A New Option in SDOCT Technology

A key feature of Reichert's SOCT Copernicus is its ability to segment retinal layers

A New Option in SDOCT Technology

A key feature of Reichert's SOCT Copernicus is its ability to segment retinal layers.


Now that ophthalmic diagnostic device manufacturers have harnessed the power of spectral domain optical coherence tomography (SDOCT) and brought it to market, retinal specialists ready to upgrade from time domain systems have several new instruments from which to choose. Using spectrometers instead of single detectors, and fixed mirrors instead of moving parts, the new SDOCT systems acquire data much faster, producing more sensitive, higher resolution images, including in 3-D.

"The increased data acquisition speed allows us to generate 3-D maps," explains Sumit Sharma, MD, who is conducting research with Peter Kaiser, MD, at the Cleveland Clinics Cole Eye Institute. "In effect, we are putting many more B-scans consisting of multiple A-scans next to one another. As a result, we have multiple stacked high-resolution images and the capability to truly map the retina."

SDOCT does not skip or miss data points, as time domain OCT does because of its speed limitations. Thickness data between time domain scan lines is not actually measured, and values must be interpolated. No interpolation is needed with SDOCT. "We can see pathology that time domain OCT would have missed," Dr. Sharma says. "For example, SDOCT detects drusen or areas of subretinal fluid (Figure 1) that would have fallen between scans on time domain OCT. Also, it is much easier to discriminate pathology with SDOCT technology. For example, it is easier to discern the presence or absence of epiretinal membranes." (Figure 2)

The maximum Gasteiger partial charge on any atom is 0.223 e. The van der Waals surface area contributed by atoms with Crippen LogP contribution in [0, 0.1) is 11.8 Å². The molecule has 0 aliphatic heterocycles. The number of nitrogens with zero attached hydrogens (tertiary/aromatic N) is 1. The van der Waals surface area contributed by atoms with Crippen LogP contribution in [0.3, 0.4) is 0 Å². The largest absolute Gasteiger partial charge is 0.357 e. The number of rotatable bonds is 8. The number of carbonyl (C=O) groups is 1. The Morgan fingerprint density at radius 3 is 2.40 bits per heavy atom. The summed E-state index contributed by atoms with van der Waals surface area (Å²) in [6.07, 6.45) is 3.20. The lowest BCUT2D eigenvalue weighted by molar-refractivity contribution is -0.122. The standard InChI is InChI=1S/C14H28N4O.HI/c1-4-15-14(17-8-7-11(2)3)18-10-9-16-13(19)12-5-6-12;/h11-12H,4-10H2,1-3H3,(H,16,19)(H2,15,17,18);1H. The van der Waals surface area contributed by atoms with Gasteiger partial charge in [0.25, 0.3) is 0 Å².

The first SDOCT device to be commercially available in the world market, the SOCT Copernicus (Figure 3), is now available in the US market through Reichert Ophthalmic Instruments (Depew, NY). The Copernicus received 510(k) clearance from the FDA in February of this year.


Figure 1. The Copernicus' spectral domain optical coherence tomography maps wet AMD with PED subretinal fluid.

Dr. Sharma has been evaluating SDOCT systems as part of his research at the Cole Eye Institute. "From what we have seen so far — we have worked with 4 of the available systems — the image quality of the Copernicus is on the higher end," he says. "Its scan speeds allow generation of denser 3-D maps."

The SOCT Copernicus performs 25000 A-scans per second. (The most widely used time domain system performs 400/sec.) In 3-D mode, it defaults to 50 B-scans (743 A-scans per B-scan) over a 7-mm area. This produces axial resolution of 6 μm. It can perform up to 200 B-scans.

According to Joe Carlin, CRA, COT, a product specialist for Reichert, the Copernicus performs its standard 3-D, 6 μm resolution scan in 1.5 seconds. As Dr. Sharma explains, "Scan time with most SDOCT instruments is much faster than time domain and the amount of information we can collect in that time is far greater. We can test a patient from start to finish — inputting data, positioning the patient, scanning and analyzing the data — in 3 to 4 minutes."

Figure 2. An epiretinal membrane imaged by the Copernicus.

Figure 3. Reichert's SOCT Copernicus.


A key feature of the SOCT Copernicus is its ability to segment the layers of the retina. "It is able to segment the internal limiting membrane, the retinal nerve fiber layer, the junction between the inner segment (IS) and outer segment (OS) of the photoreceptors, and the top and bottom of the retinal pigment epithelium (RPE)," Dr. Sharma says. "This allows tracking of changes in thickness of each of these layers without having to manually measure their thickness."

Carlin explains, "Our system's algorithms allow for excellent visualization of multiple retinal layers, including the external limiting membrane. Many manufacturers have systems that have 5 to 6 μm resolution, but the resulting images still may not be as clear. The Copernicus definitely lets physicians see things that other systems do not."

Malik Y. Kahook, MD, assistant professor of ophthalmology and director of clinical research in the Department of Ophthalmology at the University of Colorado at Denver and Health Sciences Center, cites 3 major factors that influence the quality of imaging and the recognition of the retinal layers for the SOCT Copernicus: